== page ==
Headliner: Nancy Lurker of Novartis

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Novartis Pharmaceuticals Corp., the US arm of Swiss firm Novartis AG, is launching four new drugs over the next year. Naturally, that means ramping up sales and marketing efforts. One of the company's biggest steps: hiring Nancy Lurker this year as chief marketing officer, a new position.
Lurker, a native of Portland, Ore., who scales peaks in the Rockies and Cascade mountains for fun, is a marketing impresario whose credits run longer than a climber's rope. These include managing the Bristol-Myers Squibb cardiovascular franchise globally, launching blockbuster bladder pill Detrol for Pharmacia & Upjohn, and most recently heading her own market research company, ImpactRx. But Big Pharma still has plenty of worthwhile summits.

“I've always loved bringing drugs to patients and the science behind it,” says Lurker, who majored in biology and chemistry at Seattle Pacific University and later completed an MBA via night classes while at BMS. “There's something about the combination of science, medicine and drug development and being able to bring those breakthroughs to patients that's so fulfilling. And you really can never replace that.”

Hence her return to the client side and to Novartis, where she is the US unit's second highest executive with overall responsibility for several franchises and a member of its executive committee. Lurker wants to change the marketing efforts for those upcoming launches: Galvus (Type 2 diabetes), aliskiren and Exforge (hypertension) and Reclast (postmenopausal osteoporosis). An older Alzheimer's drug, Exelon, is being re-launched as a patch. “We will be experimenting to continue to innovate and advance our go-to-launch models,” says Lurker.
Novartis has a track record of using direct-to-patient marketing in support of its Diovan and Lotrel hypertension franchises. Patients taking the drugs can log onto a Web site to manage their blood pressure and receive customized newsletters by mail.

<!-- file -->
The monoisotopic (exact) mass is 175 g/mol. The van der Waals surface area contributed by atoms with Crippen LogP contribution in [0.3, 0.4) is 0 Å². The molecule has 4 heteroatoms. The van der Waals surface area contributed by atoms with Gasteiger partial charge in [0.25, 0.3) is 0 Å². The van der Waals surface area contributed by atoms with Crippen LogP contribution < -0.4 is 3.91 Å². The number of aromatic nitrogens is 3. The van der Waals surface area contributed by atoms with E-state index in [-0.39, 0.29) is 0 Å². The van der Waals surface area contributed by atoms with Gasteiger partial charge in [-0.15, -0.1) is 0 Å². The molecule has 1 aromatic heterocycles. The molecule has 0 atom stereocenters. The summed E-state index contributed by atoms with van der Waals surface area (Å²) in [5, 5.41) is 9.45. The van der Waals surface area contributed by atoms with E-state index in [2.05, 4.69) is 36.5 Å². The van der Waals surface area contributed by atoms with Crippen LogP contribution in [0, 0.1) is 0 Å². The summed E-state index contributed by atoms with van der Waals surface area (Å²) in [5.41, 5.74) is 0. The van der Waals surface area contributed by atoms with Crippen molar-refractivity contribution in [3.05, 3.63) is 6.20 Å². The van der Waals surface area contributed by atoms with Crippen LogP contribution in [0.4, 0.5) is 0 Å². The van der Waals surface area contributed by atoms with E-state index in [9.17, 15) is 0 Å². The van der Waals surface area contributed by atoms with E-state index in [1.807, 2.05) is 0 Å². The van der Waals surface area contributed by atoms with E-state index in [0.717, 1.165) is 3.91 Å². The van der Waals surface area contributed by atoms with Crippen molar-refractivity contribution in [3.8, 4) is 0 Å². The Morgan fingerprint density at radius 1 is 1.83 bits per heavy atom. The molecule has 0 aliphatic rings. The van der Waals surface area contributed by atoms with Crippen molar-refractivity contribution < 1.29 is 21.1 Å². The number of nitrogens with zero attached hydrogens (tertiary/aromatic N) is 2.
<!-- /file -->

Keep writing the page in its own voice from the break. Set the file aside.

Will aliskiren (whose brand name, Rasilez, was under FDA review at press time) and Exforge patients see the same approach? It's likely, says Lurker. “I am very impressed with the sophistication of our relationship marketing and the integration of our marketing strategies across alternative communication channels. The company has done a very very good job knowing where to use it, where not to use it, the best products to use or services and technologies.”

Couple that with training—internal and external—to make sure the organization and sales forces know the key messages and attributes of each product. Priorities include “making sure that we are clear about our messages, that we have powerful campaigns to communicate the hope and the promise of these drugs…coupled with the right patients to use them in,” she says.

And the firm hasn't forgotten the importance of old-fashioned sales muscle. The field force has grown by 1,000 reps this year and is set to add 1,000 more to hit 7,000 by year's end, while marketing and sales expenses rose slightly during the first six months of 2006. “You can't launch all these drugs without having the resources behind it to make sure they're successful, while maintaining your inline products,” she says.

Lurker says the industry's greatest task involves communicating the value proposition that pharmaceuticals bring to patients, an oft-repeated aim that may have lost some of its meaning. “But when you really understand what pharmaceuticals bring today and, even moreso are going to bring in the future as far as extending and enhancing life, it's imperative that we do this.”
Her two young daughters—ages 3 and 8—are reason enough. “If the full ability of the biotechnology and genomic and personalized medicine revolution is to be realized, they have the possibility of leading a high-quality life easily until 100, maybe beyond. And yet if we're not careful, we could end up stifling that because of government regulation, price controls.” That means pharma leaders can't relax their public advocacy efforts.

Lurker's no stranger to steep challenges. She's reached seven of Colorado's tallest peaks—known as “the 14ers”—as well as three mountains in the Northwest's Cascade range. She relishes spending time with family in the outdoors, as well as reading, running and weightlifting.

HEADLINER STATISTICS:

Nancy Lurker
SVP, chief marketing officer, Novartis Pharmaceuticals Corp.

2003-2006
ImpactRx—president, CEO  

1998-2003
Pharmacia—Grp VP, global prescr.

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